Is Ohio a Right to Work State? 6 Questions, Answered

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AnnaMarie Houlis4.87k
Journalist & travel blogger

Here's everything you need to know about the right-to-work law, at-will employment and these mean in Ohio.

What is right to work?

The right-to-work law, which is also known as the Workplace Freedom or Workplace Choice law, is a law that grants workers the right to choose whether or not they'd like to join a union in their workplace. Likewise, it also makes it optional for workers already in unionized workplaces to pay union dues and other membership fees that are required for union representation (whether they're involved in the union or not).

What is at-will employment?

Every state with the exception of Montana is an at-will employment state. Under the at-will employment policy, either the employer or the employee can terminate employment at any time for any reason (unless it's illegal and proven wrongful termination, which is hard to do) without consequence — unless the employee has a contract or a union agreement that states otherwise.

Is Ohio a right to work state?

Ohio is not a right-to-work state. In fact, it is surrounded by right-to-work states on every border except for one.
“We are not a 'right to work' state; we don’t intend to be, at least as long as I’m here," Gov. John Kasich said as he opened the Midwestern Governors Association workforce summit in 2018, according to WOSU Radio. "But I’m only here four more months. But I didn’t see it as any kind of advantage at all. And I hope we can maintain the integrity and respect our organized labor in our state."
Despite its surroundings, Ohio is outperforming many of its right-to-work neighbors in terms of how much employees are earning and union membership, even though it's falling behind in regards to employment rates in comparison to right-to-work states.
A 2017 study conducted by the Illinois Economic Policy Institute and the University of Illinois at Urbana-Champaign compared three Midwest right-to-work states (Michigan, Wisconsin and Indiana) with three non-right-to-work states in the Midwest (Ohio, Illinois and Minnesota). And the researchers found the following results, on average:
  • The three right-to-work states earned eight percent less per hour than the three non-right-to-work states.
  • 11.5 percent of employees were union members in right-to-work states, while 13.7 percent of employees were union members in non-right-to-work states.
  • Unemployment rates were lower in right-to-work states.
So while Ohio is not a right-to-work state at the moment, there's valid reason for it to consider the law.

Can you be fired for any reason in Ohio?

Ohio is an at-will state, which means that you can be fired for any just reason at any time. Again, proving wrongful termination isn't always an easy feat, but your employer can only fire you for legal reasons.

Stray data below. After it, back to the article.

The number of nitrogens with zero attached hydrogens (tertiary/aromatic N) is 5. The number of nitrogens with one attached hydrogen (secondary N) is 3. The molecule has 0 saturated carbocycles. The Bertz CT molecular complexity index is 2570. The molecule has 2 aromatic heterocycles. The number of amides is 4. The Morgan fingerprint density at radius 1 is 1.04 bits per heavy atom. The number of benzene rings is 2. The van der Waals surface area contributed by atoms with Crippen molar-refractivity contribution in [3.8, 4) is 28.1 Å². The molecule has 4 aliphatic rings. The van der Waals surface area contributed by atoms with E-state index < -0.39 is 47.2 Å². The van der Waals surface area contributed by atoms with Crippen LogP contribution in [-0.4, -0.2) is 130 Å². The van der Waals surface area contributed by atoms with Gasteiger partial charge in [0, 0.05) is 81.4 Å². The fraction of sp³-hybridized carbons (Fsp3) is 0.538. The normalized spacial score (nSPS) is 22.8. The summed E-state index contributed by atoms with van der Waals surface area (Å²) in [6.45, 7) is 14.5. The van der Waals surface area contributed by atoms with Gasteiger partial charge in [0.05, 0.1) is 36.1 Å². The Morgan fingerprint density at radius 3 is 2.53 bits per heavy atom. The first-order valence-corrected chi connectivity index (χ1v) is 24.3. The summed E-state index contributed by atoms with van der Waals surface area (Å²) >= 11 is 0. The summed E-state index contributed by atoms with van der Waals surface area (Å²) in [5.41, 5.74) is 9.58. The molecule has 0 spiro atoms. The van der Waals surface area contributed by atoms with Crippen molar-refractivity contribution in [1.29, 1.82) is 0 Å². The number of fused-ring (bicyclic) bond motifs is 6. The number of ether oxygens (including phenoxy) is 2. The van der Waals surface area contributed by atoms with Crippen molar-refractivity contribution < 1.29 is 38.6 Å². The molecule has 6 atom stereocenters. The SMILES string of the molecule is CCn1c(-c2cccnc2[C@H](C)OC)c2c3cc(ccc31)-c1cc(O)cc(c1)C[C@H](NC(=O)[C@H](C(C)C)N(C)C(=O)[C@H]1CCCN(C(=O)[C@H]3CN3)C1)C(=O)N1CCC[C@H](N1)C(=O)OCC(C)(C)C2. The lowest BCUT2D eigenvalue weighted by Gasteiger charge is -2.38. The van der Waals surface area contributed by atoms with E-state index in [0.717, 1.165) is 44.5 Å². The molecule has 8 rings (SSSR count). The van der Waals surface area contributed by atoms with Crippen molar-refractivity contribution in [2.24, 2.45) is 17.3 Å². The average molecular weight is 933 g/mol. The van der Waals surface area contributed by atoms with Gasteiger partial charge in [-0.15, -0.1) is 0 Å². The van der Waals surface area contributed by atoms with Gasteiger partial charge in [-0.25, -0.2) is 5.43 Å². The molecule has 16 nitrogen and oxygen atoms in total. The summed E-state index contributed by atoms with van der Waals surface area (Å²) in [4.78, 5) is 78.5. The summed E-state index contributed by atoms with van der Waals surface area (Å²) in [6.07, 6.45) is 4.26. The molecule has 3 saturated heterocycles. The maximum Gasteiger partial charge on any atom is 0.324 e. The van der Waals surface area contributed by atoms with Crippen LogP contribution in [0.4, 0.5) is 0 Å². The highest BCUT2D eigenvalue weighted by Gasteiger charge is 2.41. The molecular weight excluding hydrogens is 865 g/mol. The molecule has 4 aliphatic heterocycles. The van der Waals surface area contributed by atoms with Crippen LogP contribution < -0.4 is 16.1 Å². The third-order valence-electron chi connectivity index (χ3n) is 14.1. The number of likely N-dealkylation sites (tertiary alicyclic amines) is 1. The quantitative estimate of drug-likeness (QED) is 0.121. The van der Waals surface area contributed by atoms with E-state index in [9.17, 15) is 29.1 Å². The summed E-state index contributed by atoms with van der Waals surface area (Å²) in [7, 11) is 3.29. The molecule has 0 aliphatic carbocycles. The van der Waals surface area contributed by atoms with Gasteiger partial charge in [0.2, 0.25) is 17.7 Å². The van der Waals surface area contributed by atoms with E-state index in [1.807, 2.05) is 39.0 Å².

What are important Ohio labor laws?

Here are three important labor laws in Ohio of which you should be aware.

1. Overtime

Ohio labor laws require an employer to pay overtime to employees, unless otherwise exempt, according to the Employment Law Handbook.
Specifically, the law reads that "an employer shall pay an employee for overtime at a wage rate of one and one-half times the employee's wage rate for hours worked in excess of 40 hours in one workweek." 

2. Minimum Wage

The minimum wage in Ohio currently stands at $8.15 an hour, which is significantly higher than the federally mandated minimum wage of just $7.25 per hour, if the employer's gross receipts exceed $314,000 per year, according to the Employment Law Handbook. If an employer's annual revenue is below the set $314,000 threshold, however, then that employer is indeed legally allowed to adopt the federal standard and, thus, pay their employees the federally mandated hourly wage that's as low as $7.25 per hour.

3. Meals and Breaks

"Ohio labor laws require employers to provide employees under the age of 18 a 30-minute uninterrupted break when working more than five consecutive hours," according to the Employment Law Handbook. "Ohio does not require employers to provide breaks, including lunch breaks, for workers 18 years old or older. An employer who chooses to provide a break in excess of 20 minutes does not have to pay wages for lunch periods or other breaks if the employee is free to leave the worksite, in fact takes their lunch or break, and the employee does not actually perform work. According to federal law, breaks 20 minutes or shorter typically must be paid."

What are some resources for Ohio employees?

To learn more about employment laws in Ohio, check out these resources:

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AnnaMarie Houlis is a feminist, a freelance journalist and an adventure aficionado with an affinity for impulsive solo travel. She spends her days writing about women’s empowerment from around the world. You can follow her work on her blog,, and follow her journeys on Instagram @her_report, Twitter @herreportand Facebook.